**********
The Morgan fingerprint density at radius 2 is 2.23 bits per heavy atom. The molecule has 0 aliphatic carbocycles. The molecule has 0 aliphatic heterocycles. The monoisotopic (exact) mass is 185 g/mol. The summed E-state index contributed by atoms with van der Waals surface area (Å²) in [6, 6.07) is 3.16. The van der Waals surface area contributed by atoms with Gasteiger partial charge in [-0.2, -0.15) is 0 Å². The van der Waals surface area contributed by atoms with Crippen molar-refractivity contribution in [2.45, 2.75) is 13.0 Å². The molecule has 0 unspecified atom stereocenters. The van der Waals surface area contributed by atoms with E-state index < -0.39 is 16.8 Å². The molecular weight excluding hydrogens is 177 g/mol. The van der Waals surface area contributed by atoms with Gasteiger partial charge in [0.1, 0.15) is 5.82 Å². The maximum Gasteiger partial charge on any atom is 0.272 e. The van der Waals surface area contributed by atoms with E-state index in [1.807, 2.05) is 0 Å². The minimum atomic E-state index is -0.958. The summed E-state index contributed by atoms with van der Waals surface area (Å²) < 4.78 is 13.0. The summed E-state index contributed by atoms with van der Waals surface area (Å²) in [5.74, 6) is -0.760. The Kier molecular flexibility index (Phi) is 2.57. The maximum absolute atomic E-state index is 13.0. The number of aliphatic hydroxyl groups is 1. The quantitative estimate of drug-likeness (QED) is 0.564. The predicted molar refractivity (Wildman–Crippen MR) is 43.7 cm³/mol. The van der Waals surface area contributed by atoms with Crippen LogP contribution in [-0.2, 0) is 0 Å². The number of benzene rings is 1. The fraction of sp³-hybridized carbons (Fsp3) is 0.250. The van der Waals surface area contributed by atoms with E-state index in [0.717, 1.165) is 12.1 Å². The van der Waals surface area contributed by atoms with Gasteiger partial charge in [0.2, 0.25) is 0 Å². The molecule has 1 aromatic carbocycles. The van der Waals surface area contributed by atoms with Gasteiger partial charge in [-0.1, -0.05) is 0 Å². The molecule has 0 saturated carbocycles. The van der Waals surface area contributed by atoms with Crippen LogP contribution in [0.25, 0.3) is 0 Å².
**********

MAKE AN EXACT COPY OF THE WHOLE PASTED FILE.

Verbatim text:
The Morgan fingerprint density at radius 2 is 2.23 bits per heavy atom. The molecule has 0 aliphatic carbocycles. The molecule has 0 aliphatic heterocycles. The monoisotopic (exact) mass is 185 g/mol. The summed E-state index contributed by atoms with van der Waals surface area (Å²) in [6, 6.07) is 3.16. The van der Waals surface area contributed by atoms with Gasteiger partial charge in [-0.2, -0.15) is 0 Å². The van der Waals surface area contributed by atoms with Crippen molar-refractivity contribution in [2.45, 2.75) is 13.0 Å². The molecule has 0 unspecified atom stereocenters. The van der Waals surface area contributed by atoms with E-state index < -0.39 is 16.8 Å². The molecular weight excluding hydrogens is 177 g/mol. The van der Waals surface area contributed by atoms with Gasteiger partial charge in [0.1, 0.15) is 5.82 Å². The maximum Gasteiger partial charge on any atom is 0.272 e. The van der Waals surface area contributed by atoms with E-state index in [1.807, 2.05) is 0 Å². The minimum atomic E-state index is -0.958. The summed E-state index contributed by atoms with van der Waals surface area (Å²) < 4.78 is 13.0. The summed E-state index contributed by atoms with van der Waals surface area (Å²) in [5.74, 6) is -0.760. The Kier molecular flexibility index (Phi) is 2.57. The maximum absolute atomic E-state index is 13.0. The number of aliphatic hydroxyl groups is 1. The quantitative estimate of drug-likeness (QED) is 0.564. The predicted molar refractivity (Wildman–Crippen MR) is 43.7 cm³/mol. The van der Waals surface area contributed by atoms with Crippen LogP contribution in [-0.2, 0) is 0 Å². The number of benzene rings is 1. The fraction of sp³-hybridized carbons (Fsp3) is 0.250. The van der Waals surface area contributed by atoms with E-state index in [0.717, 1.165) is 12.1 Å². The van der Waals surface area contributed by atoms with Gasteiger partial charge in [0.2, 0.25) is 0 Å². The molecule has 1 aromatic carbocycles. The van der Waals surface area contributed by atoms with Gasteiger partial charge in [-0.1, -0.05) is 0 Å². The molecule has 0 saturated carbocycles. The van der Waals surface area contributed by atoms with Crippen LogP contribution in [0.25, 0.3) is 0 Å².